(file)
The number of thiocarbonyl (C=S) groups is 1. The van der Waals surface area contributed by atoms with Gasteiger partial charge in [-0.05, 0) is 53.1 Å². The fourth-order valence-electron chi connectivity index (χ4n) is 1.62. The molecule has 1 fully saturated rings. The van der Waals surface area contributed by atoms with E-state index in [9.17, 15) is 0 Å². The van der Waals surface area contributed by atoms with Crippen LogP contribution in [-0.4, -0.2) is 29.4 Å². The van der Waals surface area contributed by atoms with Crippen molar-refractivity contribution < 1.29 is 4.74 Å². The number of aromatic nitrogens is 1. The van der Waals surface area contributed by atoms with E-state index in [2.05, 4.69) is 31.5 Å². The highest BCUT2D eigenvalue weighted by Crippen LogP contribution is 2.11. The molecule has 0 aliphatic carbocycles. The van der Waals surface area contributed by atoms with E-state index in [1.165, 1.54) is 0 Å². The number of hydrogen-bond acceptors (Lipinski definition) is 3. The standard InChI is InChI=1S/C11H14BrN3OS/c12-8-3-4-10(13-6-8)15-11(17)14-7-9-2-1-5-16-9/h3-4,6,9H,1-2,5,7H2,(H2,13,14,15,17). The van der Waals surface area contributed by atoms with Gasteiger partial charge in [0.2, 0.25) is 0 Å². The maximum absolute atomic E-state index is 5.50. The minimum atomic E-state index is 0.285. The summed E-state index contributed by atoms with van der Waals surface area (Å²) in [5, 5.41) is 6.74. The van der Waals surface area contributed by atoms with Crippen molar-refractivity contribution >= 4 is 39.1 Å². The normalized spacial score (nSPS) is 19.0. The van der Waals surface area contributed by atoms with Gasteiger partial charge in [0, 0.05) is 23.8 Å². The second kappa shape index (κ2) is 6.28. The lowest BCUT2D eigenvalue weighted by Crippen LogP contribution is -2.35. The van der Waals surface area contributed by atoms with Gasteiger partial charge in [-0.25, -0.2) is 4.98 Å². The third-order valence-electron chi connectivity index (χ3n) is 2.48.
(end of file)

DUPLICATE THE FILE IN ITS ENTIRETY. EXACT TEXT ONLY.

The number of thiocarbonyl (C=S) groups is 1. The van der Waals surface area contributed by atoms with Gasteiger partial charge in [-0.05, 0) is 53.1 Å². The fourth-order valence-electron chi connectivity index (χ4n) is 1.62. The molecule has 1 fully saturated rings. The van der Waals surface area contributed by atoms with E-state index in [9.17, 15) is 0 Å². The van der Waals surface area contributed by atoms with Crippen LogP contribution in [-0.4, -0.2) is 29.4 Å². The van der Waals surface area contributed by atoms with Crippen molar-refractivity contribution < 1.29 is 4.74 Å². The number of aromatic nitrogens is 1. The van der Waals surface area contributed by atoms with E-state index in [2.05, 4.69) is 31.5 Å². The highest BCUT2D eigenvalue weighted by Crippen LogP contribution is 2.11. The molecule has 0 aliphatic carbocycles. The van der Waals surface area contributed by atoms with E-state index in [1.165, 1.54) is 0 Å². The number of hydrogen-bond acceptors (Lipinski definition) is 3. The standard InChI is InChI=1S/C11H14BrN3OS/c12-8-3-4-10(13-6-8)15-11(17)14-7-9-2-1-5-16-9/h3-4,6,9H,1-2,5,7H2,(H2,13,14,15,17). The van der Waals surface area contributed by atoms with Gasteiger partial charge in [0.2, 0.25) is 0 Å². The maximum absolute atomic E-state index is 5.50. The minimum atomic E-state index is 0.285. The summed E-state index contributed by atoms with van der Waals surface area (Å²) in [5, 5.41) is 6.74. The van der Waals surface area contributed by atoms with Crippen molar-refractivity contribution >= 4 is 39.1 Å². The normalized spacial score (nSPS) is 19.0. The van der Waals surface area contributed by atoms with Gasteiger partial charge in [0, 0.05) is 23.8 Å². The second kappa shape index (κ2) is 6.28. The lowest BCUT2D eigenvalue weighted by Crippen LogP contribution is -2.35. The van der Waals surface area contributed by atoms with Gasteiger partial charge in [-0.25, -0.2) is 4.98 Å². The third-order valence-electron chi connectivity index (χ3n) is 2.48.